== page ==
Sandile Memela
Sandile Memela

The right to insult

I am just a government funk and perhaps have no business to be talk about the much-vaunted right to artistic freedom of expression. Working for the state, it is presumed that I support the Secrecy Bill and desire to suppress freedom of expression.

But I, too, am a citizen of this nation-in-the-making with rights. Also, I consider myself an artistic writer with a special interest or strong views on this controversial matter.

Let me begin by making one point very loud and clear: the capitalist and patriarchal superstructure that promotes and protects white supremacy and wealth monopolisation willingly and unavoidably promotes disrespect for black people.

In fact, freedom of expression, whatever that is, must be problematised. We must debate it with the sole intention to use it as an instrument for moving us forward to the kind of society we want to see in our lifetime: democratic, just and equal!

In our country, freedom of expression belongs to those who own the media and those who work for them, especially to protect their material interests and to preserve the economic status quo. We are told we live in the most unequal society on earth. The practitioners of freedom of expression do NOT use their power, platform and influence to mobilize society to do something about economic inequality.

In fact, they cannot. You can be a Rehad Desai and make a movie about how a so-called black government allegedly murdered black workers at Marikana. But you cannot make a movie about how, in this country, these same blacks, like Cyril Ramaphosa, own less than 2% of the economy or how whites control, dominate and monopolise wealth and the economy. White capital or Hollywood will not allow you.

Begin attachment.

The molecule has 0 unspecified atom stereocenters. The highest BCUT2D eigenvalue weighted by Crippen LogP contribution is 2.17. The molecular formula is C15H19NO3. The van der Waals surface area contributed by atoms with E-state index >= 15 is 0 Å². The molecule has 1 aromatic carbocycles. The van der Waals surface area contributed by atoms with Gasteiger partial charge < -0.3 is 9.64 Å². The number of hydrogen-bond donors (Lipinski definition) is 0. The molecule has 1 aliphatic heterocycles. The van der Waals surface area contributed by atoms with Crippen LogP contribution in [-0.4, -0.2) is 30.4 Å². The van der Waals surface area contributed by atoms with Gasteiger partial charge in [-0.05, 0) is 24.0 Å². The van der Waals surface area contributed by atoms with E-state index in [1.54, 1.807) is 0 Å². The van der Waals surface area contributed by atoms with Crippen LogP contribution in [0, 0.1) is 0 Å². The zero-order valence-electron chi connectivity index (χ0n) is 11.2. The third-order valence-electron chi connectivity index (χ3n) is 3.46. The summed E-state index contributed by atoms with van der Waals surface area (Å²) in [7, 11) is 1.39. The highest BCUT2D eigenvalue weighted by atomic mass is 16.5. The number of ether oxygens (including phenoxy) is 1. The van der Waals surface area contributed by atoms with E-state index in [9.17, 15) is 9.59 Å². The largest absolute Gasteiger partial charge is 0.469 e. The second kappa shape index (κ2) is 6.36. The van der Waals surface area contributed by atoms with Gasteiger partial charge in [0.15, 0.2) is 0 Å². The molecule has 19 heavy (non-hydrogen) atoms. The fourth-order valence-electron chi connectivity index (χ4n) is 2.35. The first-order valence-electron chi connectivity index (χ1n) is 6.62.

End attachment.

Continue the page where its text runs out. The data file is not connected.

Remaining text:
It’s a lie to speak of freedom of expression when those who have the power to wield it gloss over economic inequality only to draw attention or portray its consequences — unemployment, poverty and inequality — as a failure of a democratic government.

This artistic freedom of expression must be questioned when the national question of who owns the land has been taken off the radar of national discourse and debate only to show up in glossy magazine and television picture profiles of a handful of Africans who live in secluded golf estates.

There is only one black billionaire — Patrice Motsepe — and less than 800 000 people who constitute the black middle class. Those who love freedom of expression are not telling who owns the land and how they got it. They rarely mention that the so-called black middle class is caught in a vicious and perpetual debt trap.

This much-vaunted artistic freedom of expression is not used to challenge ATKV as an exclusive institution that solely promotes Afrikaans language rights. It is not used to challenge and encourage all the people, especially whites, to become opponents that lead the fight against prejudice and discrimination. If we had more whites like Nadine Gordimer, or people who supported her views, we would be living in a different country.